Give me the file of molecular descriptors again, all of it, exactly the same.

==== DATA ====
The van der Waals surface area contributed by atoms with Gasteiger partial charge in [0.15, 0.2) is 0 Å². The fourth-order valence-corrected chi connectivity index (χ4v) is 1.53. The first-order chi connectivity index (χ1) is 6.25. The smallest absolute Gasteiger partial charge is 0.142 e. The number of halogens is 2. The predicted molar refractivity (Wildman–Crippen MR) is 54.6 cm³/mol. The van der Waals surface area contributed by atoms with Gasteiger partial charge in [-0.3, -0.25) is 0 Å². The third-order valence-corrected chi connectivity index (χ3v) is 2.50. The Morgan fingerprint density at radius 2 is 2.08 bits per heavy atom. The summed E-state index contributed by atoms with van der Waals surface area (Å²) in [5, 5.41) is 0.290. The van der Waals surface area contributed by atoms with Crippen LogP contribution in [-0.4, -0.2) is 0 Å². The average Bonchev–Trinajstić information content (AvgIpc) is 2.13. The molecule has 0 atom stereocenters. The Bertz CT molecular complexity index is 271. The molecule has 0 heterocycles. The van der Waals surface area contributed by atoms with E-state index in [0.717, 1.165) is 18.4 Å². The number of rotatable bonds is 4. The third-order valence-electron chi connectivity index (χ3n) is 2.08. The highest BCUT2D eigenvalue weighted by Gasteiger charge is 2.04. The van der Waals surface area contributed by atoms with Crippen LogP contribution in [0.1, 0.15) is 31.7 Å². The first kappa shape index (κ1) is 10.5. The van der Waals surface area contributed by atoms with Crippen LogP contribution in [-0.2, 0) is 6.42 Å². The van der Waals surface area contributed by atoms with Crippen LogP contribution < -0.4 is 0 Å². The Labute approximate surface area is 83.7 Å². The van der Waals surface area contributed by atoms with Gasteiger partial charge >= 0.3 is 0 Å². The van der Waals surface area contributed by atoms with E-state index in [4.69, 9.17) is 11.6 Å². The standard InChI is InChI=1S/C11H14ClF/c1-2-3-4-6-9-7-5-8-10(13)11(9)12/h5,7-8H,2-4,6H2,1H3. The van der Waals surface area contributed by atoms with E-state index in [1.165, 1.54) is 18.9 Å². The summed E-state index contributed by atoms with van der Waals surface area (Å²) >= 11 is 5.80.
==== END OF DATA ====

The van der Waals surface area contributed by atoms with Gasteiger partial charge in [0.15, 0.2) is 0 Å². The fourth-order valence-corrected chi connectivity index (χ4v) is 1.53. The first-order chi connectivity index (χ1) is 6.25. The smallest absolute Gasteiger partial charge is 0.142 e. The number of halogens is 2. The predicted molar refractivity (Wildman–Crippen MR) is 54.6 cm³/mol. The van der Waals surface area contributed by atoms with Gasteiger partial charge in [-0.3, -0.25) is 0 Å². The third-order valence-corrected chi connectivity index (χ3v) is 2.50. The Morgan fingerprint density at radius 2 is 2.08 bits per heavy atom. The summed E-state index contributed by atoms with van der Waals surface area (Å²) in [5, 5.41) is 0.290. The van der Waals surface area contributed by atoms with Crippen LogP contribution in [-0.4, -0.2) is 0 Å². The average Bonchev–Trinajstić information content (AvgIpc) is 2.13. The molecule has 0 atom stereocenters. The Bertz CT molecular complexity index is 271. The molecule has 0 heterocycles. The van der Waals surface area contributed by atoms with E-state index in [0.717, 1.165) is 18.4 Å². The number of rotatable bonds is 4. The third-order valence-electron chi connectivity index (χ3n) is 2.08. The highest BCUT2D eigenvalue weighted by Gasteiger charge is 2.04. The van der Waals surface area contributed by atoms with Crippen LogP contribution in [0.1, 0.15) is 31.7 Å². The first kappa shape index (κ1) is 10.5. The van der Waals surface area contributed by atoms with Crippen LogP contribution in [-0.2, 0) is 6.42 Å². The van der Waals surface area contributed by atoms with Crippen LogP contribution < -0.4 is 0 Å². The Labute approximate surface area is 83.7 Å². The van der Waals surface area contributed by atoms with Gasteiger partial charge >= 0.3 is 0 Å². The van der Waals surface area contributed by atoms with E-state index in [4.69, 9.17) is 11.6 Å². The standard InChI is InChI=1S/C11H14ClF/c1-2-3-4-6-9-7-5-8-10(13)11(9)12/h5,7-8H,2-4,6H2,1H3. The van der Waals surface area contributed by atoms with E-state index in [1.165, 1.54) is 18.9 Å². The summed E-state index contributed by atoms with van der Waals surface area (Å²) >= 11 is 5.80.